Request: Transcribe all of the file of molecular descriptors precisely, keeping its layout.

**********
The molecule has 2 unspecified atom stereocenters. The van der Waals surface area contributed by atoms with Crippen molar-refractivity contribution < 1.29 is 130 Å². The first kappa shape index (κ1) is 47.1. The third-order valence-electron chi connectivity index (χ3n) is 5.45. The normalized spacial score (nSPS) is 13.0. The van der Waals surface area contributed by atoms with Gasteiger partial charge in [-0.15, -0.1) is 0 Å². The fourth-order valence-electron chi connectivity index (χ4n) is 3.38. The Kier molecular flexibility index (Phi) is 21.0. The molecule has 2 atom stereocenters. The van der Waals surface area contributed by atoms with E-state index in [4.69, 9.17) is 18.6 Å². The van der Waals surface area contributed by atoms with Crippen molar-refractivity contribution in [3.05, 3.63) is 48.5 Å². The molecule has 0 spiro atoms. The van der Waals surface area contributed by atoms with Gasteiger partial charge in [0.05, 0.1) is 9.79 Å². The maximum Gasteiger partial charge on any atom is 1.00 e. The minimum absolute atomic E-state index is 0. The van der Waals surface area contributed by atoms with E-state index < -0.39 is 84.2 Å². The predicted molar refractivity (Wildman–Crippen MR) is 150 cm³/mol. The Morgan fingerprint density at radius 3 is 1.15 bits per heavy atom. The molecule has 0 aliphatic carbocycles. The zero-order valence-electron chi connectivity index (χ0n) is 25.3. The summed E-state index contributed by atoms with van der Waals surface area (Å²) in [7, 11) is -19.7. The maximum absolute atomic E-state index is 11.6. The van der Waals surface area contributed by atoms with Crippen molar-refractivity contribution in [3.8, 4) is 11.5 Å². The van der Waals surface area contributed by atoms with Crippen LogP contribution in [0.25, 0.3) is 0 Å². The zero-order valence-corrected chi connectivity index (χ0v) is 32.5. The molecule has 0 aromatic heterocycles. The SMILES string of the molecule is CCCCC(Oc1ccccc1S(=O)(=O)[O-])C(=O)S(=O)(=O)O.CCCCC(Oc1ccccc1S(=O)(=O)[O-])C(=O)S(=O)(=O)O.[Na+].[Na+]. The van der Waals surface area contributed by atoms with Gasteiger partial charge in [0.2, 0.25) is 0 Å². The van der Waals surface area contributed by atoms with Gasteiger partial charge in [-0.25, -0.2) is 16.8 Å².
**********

The molecule has 2 unspecified atom stereocenters. The van der Waals surface area contributed by atoms with Crippen molar-refractivity contribution < 1.29 is 130 Å². The first kappa shape index (κ1) is 47.1. The third-order valence-electron chi connectivity index (χ3n) is 5.45. The normalized spacial score (nSPS) is 13.0. The van der Waals surface area contributed by atoms with Gasteiger partial charge in [-0.15, -0.1) is 0 Å². The fourth-order valence-electron chi connectivity index (χ4n) is 3.38. The Kier molecular flexibility index (Phi) is 21.0. The molecule has 2 atom stereocenters. The van der Waals surface area contributed by atoms with E-state index in [4.69, 9.17) is 18.6 Å². The van der Waals surface area contributed by atoms with Crippen molar-refractivity contribution in [3.05, 3.63) is 48.5 Å². The molecule has 0 spiro atoms. The van der Waals surface area contributed by atoms with Gasteiger partial charge in [0.05, 0.1) is 9.79 Å². The maximum Gasteiger partial charge on any atom is 1.00 e. The minimum absolute atomic E-state index is 0. The van der Waals surface area contributed by atoms with E-state index < -0.39 is 84.2 Å². The predicted molar refractivity (Wildman–Crippen MR) is 150 cm³/mol. The Morgan fingerprint density at radius 3 is 1.15 bits per heavy atom. The molecule has 0 aliphatic carbocycles. The zero-order valence-electron chi connectivity index (χ0n) is 25.3. The summed E-state index contributed by atoms with van der Waals surface area (Å²) in [7, 11) is -19.7. The maximum absolute atomic E-state index is 11.6. The van der Waals surface area contributed by atoms with Crippen molar-refractivity contribution in [3.8, 4) is 11.5 Å². The van der Waals surface area contributed by atoms with Crippen LogP contribution in [0.25, 0.3) is 0 Å². The zero-order valence-corrected chi connectivity index (χ0v) is 32.5. The molecule has 0 aromatic heterocycles. The SMILES string of the molecule is CCCCC(Oc1ccccc1S(=O)(=O)[O-])C(=O)S(=O)(=O)O.CCCCC(Oc1ccccc1S(=O)(=O)[O-])C(=O)S(=O)(=O)O.[Na+].[Na+]. The van der Waals surface area contributed by atoms with Gasteiger partial charge in [0.2, 0.25) is 0 Å². The van der Waals surface area contributed by atoms with Gasteiger partial charge in [-0.25, -0.2) is 16.8 Å².